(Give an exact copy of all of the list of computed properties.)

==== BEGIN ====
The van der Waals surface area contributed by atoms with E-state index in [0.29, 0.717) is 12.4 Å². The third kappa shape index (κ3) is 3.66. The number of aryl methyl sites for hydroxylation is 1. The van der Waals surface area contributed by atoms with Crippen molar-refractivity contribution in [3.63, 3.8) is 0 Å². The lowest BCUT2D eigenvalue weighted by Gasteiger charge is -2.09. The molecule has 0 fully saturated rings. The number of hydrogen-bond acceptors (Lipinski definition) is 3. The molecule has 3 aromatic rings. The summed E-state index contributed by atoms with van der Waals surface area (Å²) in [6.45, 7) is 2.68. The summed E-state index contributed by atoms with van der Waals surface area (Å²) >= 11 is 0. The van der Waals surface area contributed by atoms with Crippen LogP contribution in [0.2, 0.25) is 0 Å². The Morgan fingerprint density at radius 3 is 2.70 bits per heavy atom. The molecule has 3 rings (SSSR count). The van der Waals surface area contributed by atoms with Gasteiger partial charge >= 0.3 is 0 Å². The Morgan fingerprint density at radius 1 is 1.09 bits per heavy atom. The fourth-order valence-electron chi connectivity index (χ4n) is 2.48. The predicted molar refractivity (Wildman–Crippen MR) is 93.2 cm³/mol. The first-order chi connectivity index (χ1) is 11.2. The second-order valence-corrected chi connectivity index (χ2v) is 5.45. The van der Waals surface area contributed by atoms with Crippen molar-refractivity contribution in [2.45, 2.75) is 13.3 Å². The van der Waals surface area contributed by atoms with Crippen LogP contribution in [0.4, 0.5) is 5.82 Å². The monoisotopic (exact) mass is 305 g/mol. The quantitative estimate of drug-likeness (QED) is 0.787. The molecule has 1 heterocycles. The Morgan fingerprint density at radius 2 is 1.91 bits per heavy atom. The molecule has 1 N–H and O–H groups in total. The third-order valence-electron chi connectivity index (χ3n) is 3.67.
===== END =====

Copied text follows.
The van der Waals surface area contributed by atoms with E-state index in [0.29, 0.717) is 12.4 Å². The third kappa shape index (κ3) is 3.66. The number of aryl methyl sites for hydroxylation is 1. The van der Waals surface area contributed by atoms with Crippen molar-refractivity contribution in [3.63, 3.8) is 0 Å². The lowest BCUT2D eigenvalue weighted by Gasteiger charge is -2.09. The molecule has 0 fully saturated rings. The number of hydrogen-bond acceptors (Lipinski definition) is 3. The molecule has 3 aromatic rings. The summed E-state index contributed by atoms with van der Waals surface area (Å²) in [6.45, 7) is 2.68. The summed E-state index contributed by atoms with van der Waals surface area (Å²) >= 11 is 0. The van der Waals surface area contributed by atoms with Crippen LogP contribution in [0.2, 0.25) is 0 Å². The Morgan fingerprint density at radius 3 is 2.70 bits per heavy atom. The molecule has 3 rings (SSSR count). The van der Waals surface area contributed by atoms with Gasteiger partial charge >= 0.3 is 0 Å². The Morgan fingerprint density at radius 1 is 1.09 bits per heavy atom. The fourth-order valence-electron chi connectivity index (χ4n) is 2.48. The predicted molar refractivity (Wildman–Crippen MR) is 93.2 cm³/mol. The first-order chi connectivity index (χ1) is 11.2. The second-order valence-corrected chi connectivity index (χ2v) is 5.45. The van der Waals surface area contributed by atoms with Crippen molar-refractivity contribution in [2.45, 2.75) is 13.3 Å². The van der Waals surface area contributed by atoms with Crippen LogP contribution in [0.4, 0.5) is 5.82 Å². The monoisotopic (exact) mass is 305 g/mol. The quantitative estimate of drug-likeness (QED) is 0.787. The molecule has 1 heterocycles. The Morgan fingerprint density at radius 2 is 1.91 bits per heavy atom. The molecule has 1 N–H and O–H groups in total. The third-order valence-electron chi connectivity index (χ3n) is 3.67.